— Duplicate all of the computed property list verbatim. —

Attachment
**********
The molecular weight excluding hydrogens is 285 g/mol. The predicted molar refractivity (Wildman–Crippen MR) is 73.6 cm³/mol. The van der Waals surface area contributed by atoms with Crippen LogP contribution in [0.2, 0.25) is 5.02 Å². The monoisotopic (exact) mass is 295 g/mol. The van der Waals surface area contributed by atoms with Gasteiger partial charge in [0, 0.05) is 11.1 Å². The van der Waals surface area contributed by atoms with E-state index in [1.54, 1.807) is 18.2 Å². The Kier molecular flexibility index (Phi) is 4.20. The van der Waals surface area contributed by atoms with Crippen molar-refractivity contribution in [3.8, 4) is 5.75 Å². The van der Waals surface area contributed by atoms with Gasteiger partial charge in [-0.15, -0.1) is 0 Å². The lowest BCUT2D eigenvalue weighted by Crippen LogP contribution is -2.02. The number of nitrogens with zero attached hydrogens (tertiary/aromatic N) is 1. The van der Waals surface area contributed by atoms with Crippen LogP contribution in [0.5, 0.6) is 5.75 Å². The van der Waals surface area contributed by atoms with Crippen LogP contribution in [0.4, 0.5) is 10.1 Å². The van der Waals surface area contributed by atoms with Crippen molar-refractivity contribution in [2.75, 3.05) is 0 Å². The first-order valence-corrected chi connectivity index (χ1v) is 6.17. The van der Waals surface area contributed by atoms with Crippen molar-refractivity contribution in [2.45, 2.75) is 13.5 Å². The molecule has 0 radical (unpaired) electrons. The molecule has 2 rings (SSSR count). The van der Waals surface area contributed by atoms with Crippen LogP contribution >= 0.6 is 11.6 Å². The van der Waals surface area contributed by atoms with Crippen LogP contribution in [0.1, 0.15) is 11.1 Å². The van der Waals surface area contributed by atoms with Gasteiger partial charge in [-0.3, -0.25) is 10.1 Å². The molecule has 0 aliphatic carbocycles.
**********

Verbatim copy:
The molecular weight excluding hydrogens is 285 g/mol. The predicted molar refractivity (Wildman–Crippen MR) is 73.6 cm³/mol. The van der Waals surface area contributed by atoms with Crippen LogP contribution in [0.2, 0.25) is 5.02 Å². The monoisotopic (exact) mass is 295 g/mol. The van der Waals surface area contributed by atoms with Gasteiger partial charge in [0, 0.05) is 11.1 Å². The van der Waals surface area contributed by atoms with E-state index in [1.54, 1.807) is 18.2 Å². The Kier molecular flexibility index (Phi) is 4.20. The van der Waals surface area contributed by atoms with Crippen molar-refractivity contribution in [3.8, 4) is 5.75 Å². The van der Waals surface area contributed by atoms with Gasteiger partial charge in [-0.15, -0.1) is 0 Å². The lowest BCUT2D eigenvalue weighted by Crippen LogP contribution is -2.02. The number of nitrogens with zero attached hydrogens (tertiary/aromatic N) is 1. The van der Waals surface area contributed by atoms with Crippen LogP contribution in [0.5, 0.6) is 5.75 Å². The van der Waals surface area contributed by atoms with Crippen LogP contribution in [0.4, 0.5) is 10.1 Å². The van der Waals surface area contributed by atoms with Crippen molar-refractivity contribution in [2.75, 3.05) is 0 Å². The first-order valence-corrected chi connectivity index (χ1v) is 6.17. The van der Waals surface area contributed by atoms with Crippen molar-refractivity contribution in [2.45, 2.75) is 13.5 Å². The molecule has 0 radical (unpaired) electrons. The molecule has 2 rings (SSSR count). The van der Waals surface area contributed by atoms with Crippen LogP contribution >= 0.6 is 11.6 Å². The van der Waals surface area contributed by atoms with Crippen LogP contribution in [0.1, 0.15) is 11.1 Å². The van der Waals surface area contributed by atoms with Gasteiger partial charge in [-0.3, -0.25) is 10.1 Å². The molecule has 0 aliphatic carbocycles.